5 Questions with DJ Mic Tee

With the Memphis Grizzlies stealing the spotlight for the past 5 weeks, we feel that it’s only right to mention the role that Memphis music has played in the playoffs. DJ Mic Tee, aka “the Heavy Hitter,” is the man with the music plan who devotes his creativity to the sounds that you hear during every Memphis Grizzlies home game and beyond. From hip-hop to rock, he plays it all, and he stays ready to keep that energy going! We sat down with the man responsible for the well-timed “Whoop That Trick”s to discuss his remarkable role as the DJ for numerous Memphis sport teams and what it’s like to be one of the most sought after DJs in our city. Here’s what he had to say…

Do you ever find yourself getting distracted by the game and all that’s surrounding you? or Are you into the good music you are playing?

It is easy to be distracted, but, fortunately, I perform during time outs and half times, which allows me to properly plan out my sets in my head. I often pick a certain amount of songs and the direction I want to go in beforehand. People always say I have the best seat in the house and, although it is easy to get distracted, I get to be a part of the game as well, while also keeping the people hype.”

How do you decide what kind of music you will play?

I have my music planned out in my head. Through a software called Serato, I am able to put in the type of music I want to play. I also just kind of get a feel for the crowd. During halftime, I try to keep in the direction of family fun and versatility. I may do some 80’s pop like Michael Jackson, soul, or even Cameo during the pre-game or countdown before the game. I prefer to keep the set diverse. However, by the third and fourth quarter, late in the game, I like to go straight Memphis energy and turn-up style. Especially if we are winning, and I know “Whoop that Trick” is a possibility. I make sure to keep that ready in my set and plan accordingly.”

Have you learned anything about your taste in music since becoming Memphis’ sports deejay? How do you keep it different and versatile from past events?

It’s definitely different. It’s not the club, but I like to keep the club energy there. It’s not like I’m introducing new artists or breaking new records. Whatever I’m going to play is going to be a guaranteed hit. I play what’s poppin at the moment. I think my love for music is just so widespread, and I have a big range of music. The good thing about the Grizzlies is they give me freedom to just be me. They are always like, “Mic, just do you.”  In the club after a certain time, the energy has to meet a certain expectation, and that’s much different from the game. You have to be mindful about the timing you have. In the club once you play Big Boogie, you gotta stay there and keep the energy up. There’s no going back. In the game, you have a certain amount of time to get across a certain message or vibe.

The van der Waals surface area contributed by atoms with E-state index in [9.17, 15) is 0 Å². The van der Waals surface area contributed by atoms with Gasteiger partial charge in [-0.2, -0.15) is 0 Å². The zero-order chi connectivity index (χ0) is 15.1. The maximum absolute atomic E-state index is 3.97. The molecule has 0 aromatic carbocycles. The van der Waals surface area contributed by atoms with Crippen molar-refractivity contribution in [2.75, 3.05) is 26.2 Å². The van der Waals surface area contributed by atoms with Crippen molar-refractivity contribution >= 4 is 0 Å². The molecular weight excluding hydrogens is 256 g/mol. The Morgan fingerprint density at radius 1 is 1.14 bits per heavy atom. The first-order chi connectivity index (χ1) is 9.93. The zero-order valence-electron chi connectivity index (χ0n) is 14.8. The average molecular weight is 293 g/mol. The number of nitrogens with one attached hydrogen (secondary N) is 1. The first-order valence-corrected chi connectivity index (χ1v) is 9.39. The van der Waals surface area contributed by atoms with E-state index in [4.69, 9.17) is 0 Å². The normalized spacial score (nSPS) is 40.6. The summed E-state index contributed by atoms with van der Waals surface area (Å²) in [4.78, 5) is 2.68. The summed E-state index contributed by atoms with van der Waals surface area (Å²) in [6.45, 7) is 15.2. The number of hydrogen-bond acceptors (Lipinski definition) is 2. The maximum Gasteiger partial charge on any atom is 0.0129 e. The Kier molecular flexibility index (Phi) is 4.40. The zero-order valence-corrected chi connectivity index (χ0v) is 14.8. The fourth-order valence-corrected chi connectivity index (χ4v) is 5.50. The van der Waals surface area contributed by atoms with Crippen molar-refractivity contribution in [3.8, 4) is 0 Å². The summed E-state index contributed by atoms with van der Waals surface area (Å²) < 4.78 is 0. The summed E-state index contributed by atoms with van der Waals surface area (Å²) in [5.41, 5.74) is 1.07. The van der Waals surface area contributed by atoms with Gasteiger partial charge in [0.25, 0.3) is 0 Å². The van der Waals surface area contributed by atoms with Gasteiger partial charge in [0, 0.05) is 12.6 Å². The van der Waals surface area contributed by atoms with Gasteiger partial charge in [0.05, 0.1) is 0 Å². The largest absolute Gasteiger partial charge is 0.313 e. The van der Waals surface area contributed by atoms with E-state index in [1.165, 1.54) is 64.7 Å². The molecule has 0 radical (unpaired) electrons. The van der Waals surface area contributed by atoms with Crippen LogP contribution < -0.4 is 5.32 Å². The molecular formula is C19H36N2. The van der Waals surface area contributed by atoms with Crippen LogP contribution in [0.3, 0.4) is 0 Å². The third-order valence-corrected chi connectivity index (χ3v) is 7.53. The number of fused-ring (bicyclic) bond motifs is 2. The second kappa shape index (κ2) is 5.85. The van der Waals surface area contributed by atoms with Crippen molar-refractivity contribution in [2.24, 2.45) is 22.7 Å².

What is something you’ve learned about DJing while working the games? Can you share any tricks of the trade?

For the games, I definitely changed the way I play it. My buddy, who is also a disc jockey by the name of DJ Joune, gave me advice when I first got the position. He told me that you gotta go straight to the meat of the song. Go straight to the poppin part of the song. Then, get out of it or else everyone will be lookin at you like a flat screen TV. That advice really challenged me to be a little quicker with my mixes, my transitions, and my delivery. Whereas the way I do it now, I’ve gotten so fast with my transitions that I can play 7 to 10 songs, if I do it right, in a minute and 30 seconds and still get across the point of high energy and fun, without it sounding like scribble scratch. It’s given me the flexibility to play anything. I recall when one of our Grizz Girls got proposed to. I had 3 love songs in a set ready to go  f0r for the special moment.”

What has been your favorite moment of the playoffs, and what is your favorite thing about being a Dj?

My favorite moment was when Boosie popped up at the game, because it was so unexpected. I remember asking last season about doing a set for specific celebrities when they showed up at the game…They said we’d cross that bridge when we got to it. So, when they finally gave me the green light to do it, I had my set full of Boosie songs ready to go. When he heard his music he kind of looked up and smiled. That was pretty cool.

What I really love the most about doing it is that I get to be me. It’s an adrenaline rush, not from the spotlight but just people vibing and moving to my creativity. Being a deejay is an art form. It’s more than just pushing buttons and playing music. It’s not what you play, it’s how you play it. I think that’s what makes me so different from anyone in the city. It’s only a few that can do it, and I take pride in that. I call it a work of art. Whether it’s at a watch party or at a club, I just get to watch people move off what I come up with.


You can catch DJ Mic Tee doing what he does best live at the next Memphis Grizzlies playoff game Monday night as our city plans to “Whoop That Trick” in game number 7! (Fingers crossed).

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